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Chaya Milchtein: An Automotive Educator and Entrepreneur with Endless Drive

Chaya Milchtein

(Photo by Chana Milchtein)

With people skills and natural ambition she attributes to being a Capricorn, Chaya Milchtein has steered masterfully into every challenging turn life has taken her.

The 26-year-old Wisconsin native endured early childhood abuse. Being raised a Hasidic Jew, she had very limited access to math, writing, and other non-religious subjects. She also came out as queer when she was a teenager. Then during her senior year of school, she got involved with LGBTQ activism and political training programs. But as she approached 18, she faced aging out of foster care. Forced into independence, she realized she needed to find a professional and financially sufficient opportunity. Ultimately, she began working for a Sears automotive department, which changed the course of her life forever.

“I grew to love cars,” says Milchtein, on an early fall Zoom call. “But more importantly, I grew to love helping people better understand their car.”

As a service advisor, Milchtein helped people understand their vehicles’ issues and potential solutions. Milchtein enjoyed the work, but her queerness and appearance weren’t well-received as she moved deeper into the male-dominated automotive industry.

“I worked with a lot of macho [males] who had a very narrow idea of what the automotive industry…should look like,” Milchtein explains. “And while they would be willing to bend those ideas for women, [it was] their version of what women should be—feminine, small, beautiful—and they found the traits that made men successful in my field incredibly difficult to wrap their brains around when they came in a fat queer person.”

Still, Milchtein continued navigating the industry until another obstacle arose in April 2020: a pandemic-induced lay-off from her collision company job. Milchtein was upset, but soon realized it offered a chance to prioritize Mechanic Shop Femme, the blog-turned-automotive education platform she launched in 2017. She expanded the business to the point where she could employ herself full-time and hire others. This allowed her to introduce new segments, and vow to never again work for someone else.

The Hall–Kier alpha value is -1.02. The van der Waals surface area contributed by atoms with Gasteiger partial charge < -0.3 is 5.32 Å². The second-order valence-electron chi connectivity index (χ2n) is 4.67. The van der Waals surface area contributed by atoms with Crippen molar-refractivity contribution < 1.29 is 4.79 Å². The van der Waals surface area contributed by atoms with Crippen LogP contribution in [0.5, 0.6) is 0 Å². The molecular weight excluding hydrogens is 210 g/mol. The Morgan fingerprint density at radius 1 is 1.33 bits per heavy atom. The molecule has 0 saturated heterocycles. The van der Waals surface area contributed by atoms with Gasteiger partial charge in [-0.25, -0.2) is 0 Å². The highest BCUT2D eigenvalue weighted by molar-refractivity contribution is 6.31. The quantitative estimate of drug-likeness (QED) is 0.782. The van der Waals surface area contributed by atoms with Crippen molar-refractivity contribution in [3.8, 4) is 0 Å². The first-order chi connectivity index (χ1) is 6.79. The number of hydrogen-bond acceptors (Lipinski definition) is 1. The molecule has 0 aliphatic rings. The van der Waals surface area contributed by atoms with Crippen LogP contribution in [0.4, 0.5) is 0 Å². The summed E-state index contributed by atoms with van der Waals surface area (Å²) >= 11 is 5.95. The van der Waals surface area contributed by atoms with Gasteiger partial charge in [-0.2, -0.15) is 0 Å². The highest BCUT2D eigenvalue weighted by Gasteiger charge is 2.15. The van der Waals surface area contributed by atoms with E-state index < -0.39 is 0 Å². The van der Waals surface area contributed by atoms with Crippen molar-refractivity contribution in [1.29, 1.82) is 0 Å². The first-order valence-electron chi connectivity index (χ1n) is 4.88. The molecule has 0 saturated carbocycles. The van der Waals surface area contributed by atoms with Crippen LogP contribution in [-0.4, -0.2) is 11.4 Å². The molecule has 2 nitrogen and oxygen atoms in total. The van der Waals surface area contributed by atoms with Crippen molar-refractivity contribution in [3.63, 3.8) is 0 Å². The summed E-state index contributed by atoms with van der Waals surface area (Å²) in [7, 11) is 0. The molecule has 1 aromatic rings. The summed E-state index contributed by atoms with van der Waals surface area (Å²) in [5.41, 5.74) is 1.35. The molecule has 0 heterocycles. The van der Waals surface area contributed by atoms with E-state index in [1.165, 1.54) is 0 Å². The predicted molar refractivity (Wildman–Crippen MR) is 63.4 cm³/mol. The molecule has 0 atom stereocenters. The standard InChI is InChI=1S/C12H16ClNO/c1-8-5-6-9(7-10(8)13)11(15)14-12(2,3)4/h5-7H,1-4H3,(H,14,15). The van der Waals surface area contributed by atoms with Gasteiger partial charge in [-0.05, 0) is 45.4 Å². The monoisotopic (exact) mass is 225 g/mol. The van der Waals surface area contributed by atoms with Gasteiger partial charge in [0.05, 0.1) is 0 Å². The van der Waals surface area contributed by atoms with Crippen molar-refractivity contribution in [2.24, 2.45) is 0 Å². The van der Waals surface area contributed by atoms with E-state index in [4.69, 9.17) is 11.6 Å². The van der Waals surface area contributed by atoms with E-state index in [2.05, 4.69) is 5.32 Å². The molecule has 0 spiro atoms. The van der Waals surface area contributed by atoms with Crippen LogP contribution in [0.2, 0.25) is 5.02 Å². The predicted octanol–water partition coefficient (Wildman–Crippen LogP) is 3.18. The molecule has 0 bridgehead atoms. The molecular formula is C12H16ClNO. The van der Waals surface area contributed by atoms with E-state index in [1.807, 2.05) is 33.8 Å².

Milchtein’s business has many arms. She teaches automotive literacy classes at libraries, universities, nonprofits, and corporations around the U.S. and Canada. She also offers online classes to the public. As a social media influencer, she discusses cars and other topics across platforms. She has over 437,000 TikTok followers and more than 92,000 Instagram followers.

Additionally, Milchtein speaks at events, and writes about cars, body positivity for various publications. She gives back to the community, too, offering scholarships for classes to low-income people of color and people with disabilities. She donates ten percent of the revenue from each public class to various organizations like Trans Lifeline, Love on Black Women, and the National Association to Advance Fat Acceptance.

Milchtein’s work all stems from a passion for helping people. Providing car literacy is particularly important to her because she feels cars are crucial for escaping poverty, as they enable access to employment opportunities. And people are often taken advantage of by car companies – to dooming financial impact. Milchtein compassionately addresses these issues, making sure people of all backgrounds feel heard and supported.

She says success requires encouraging people to ask questions, and sharing knowledge respectfully, rather than condescendingly, as automotive professionals tend to do, especially with women and queer people. What’s also made Milchtein successful: an openness about her own struggles and experiences, which helps people feel understood.

However, such authenticity invites challenges, like internet trolls who criticize other things she presents, like her queerness, size, or politics. Nevertheless, she continues to share all her life and insights, and, as she wishes to always learn and grow, she hopes she can help others do the same.

“I dedicate my work to serving queer people first, women second,” says Milchtein. “But it is a space anybody can be in and learn from — as long as they understand what I’m trying to create.”

Milchtein is uncertain what forms her drive to help others will take next. A book is in the works, but otherwise, the road is open. Says the groundbreaking educator: “I’m not even one percent of the potential of the things I can do.”

Spoken like a true Capricorn.

 

 

 

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Amanda Ostuni
Amanda Ostuni
Amanda is a graduate of Northeastern University. She has a B.A. in Journalism with a Minor in Sociology. Her journalistic work spans a variety of publications and topics, but her favorite subjects to cover are pop culture (she’s a television addict!) and sociopolitical issues. You can find her on Twitter and Instagram at @aeostuni.